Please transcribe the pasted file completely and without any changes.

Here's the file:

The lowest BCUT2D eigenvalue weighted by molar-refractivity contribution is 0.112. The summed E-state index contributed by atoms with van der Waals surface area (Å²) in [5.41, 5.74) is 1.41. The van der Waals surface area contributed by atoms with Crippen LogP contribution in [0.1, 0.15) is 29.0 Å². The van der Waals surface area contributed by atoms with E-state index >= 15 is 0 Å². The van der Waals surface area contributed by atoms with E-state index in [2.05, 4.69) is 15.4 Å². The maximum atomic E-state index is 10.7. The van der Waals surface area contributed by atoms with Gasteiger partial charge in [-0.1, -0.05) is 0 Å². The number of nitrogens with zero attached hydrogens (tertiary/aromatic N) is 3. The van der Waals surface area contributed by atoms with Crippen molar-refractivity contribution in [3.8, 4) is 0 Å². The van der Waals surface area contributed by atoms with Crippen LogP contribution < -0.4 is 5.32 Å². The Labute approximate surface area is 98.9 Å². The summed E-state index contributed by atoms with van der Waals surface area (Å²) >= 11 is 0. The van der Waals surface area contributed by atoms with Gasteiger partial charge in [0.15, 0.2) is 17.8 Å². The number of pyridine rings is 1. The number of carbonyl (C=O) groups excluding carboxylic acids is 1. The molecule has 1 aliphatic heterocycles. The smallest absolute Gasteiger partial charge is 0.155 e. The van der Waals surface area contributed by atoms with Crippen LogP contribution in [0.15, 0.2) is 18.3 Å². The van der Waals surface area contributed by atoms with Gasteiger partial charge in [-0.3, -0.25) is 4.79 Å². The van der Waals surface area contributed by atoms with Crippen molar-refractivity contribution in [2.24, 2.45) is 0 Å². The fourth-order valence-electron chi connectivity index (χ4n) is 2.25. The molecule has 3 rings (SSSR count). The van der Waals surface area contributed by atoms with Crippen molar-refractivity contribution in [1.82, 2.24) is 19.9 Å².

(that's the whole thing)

The lowest BCUT2D eigenvalue weighted by molar-refractivity contribution is 0.112. The summed E-state index contributed by atoms with van der Waals surface area (Å²) in [5.41, 5.74) is 1.41. The van der Waals surface area contributed by atoms with Crippen LogP contribution in [0.1, 0.15) is 29.0 Å². The van der Waals surface area contributed by atoms with E-state index >= 15 is 0 Å². The van der Waals surface area contributed by atoms with E-state index in [2.05, 4.69) is 15.4 Å². The maximum atomic E-state index is 10.7. The van der Waals surface area contributed by atoms with Gasteiger partial charge in [-0.1, -0.05) is 0 Å². The number of nitrogens with zero attached hydrogens (tertiary/aromatic N) is 3. The van der Waals surface area contributed by atoms with Crippen molar-refractivity contribution in [3.8, 4) is 0 Å². The van der Waals surface area contributed by atoms with Crippen LogP contribution < -0.4 is 5.32 Å². The Labute approximate surface area is 98.9 Å². The summed E-state index contributed by atoms with van der Waals surface area (Å²) >= 11 is 0. The van der Waals surface area contributed by atoms with Gasteiger partial charge in [0.15, 0.2) is 17.8 Å². The number of pyridine rings is 1. The number of carbonyl (C=O) groups excluding carboxylic acids is 1. The molecule has 1 aliphatic heterocycles. The smallest absolute Gasteiger partial charge is 0.155 e. The van der Waals surface area contributed by atoms with Crippen LogP contribution in [0.15, 0.2) is 18.3 Å². The van der Waals surface area contributed by atoms with Gasteiger partial charge in [-0.3, -0.25) is 4.79 Å². The van der Waals surface area contributed by atoms with Crippen molar-refractivity contribution in [2.24, 2.45) is 0 Å². The fourth-order valence-electron chi connectivity index (χ4n) is 2.25. The molecule has 3 rings (SSSR count). The van der Waals surface area contributed by atoms with Crippen molar-refractivity contribution in [1.82, 2.24) is 19.9 Å².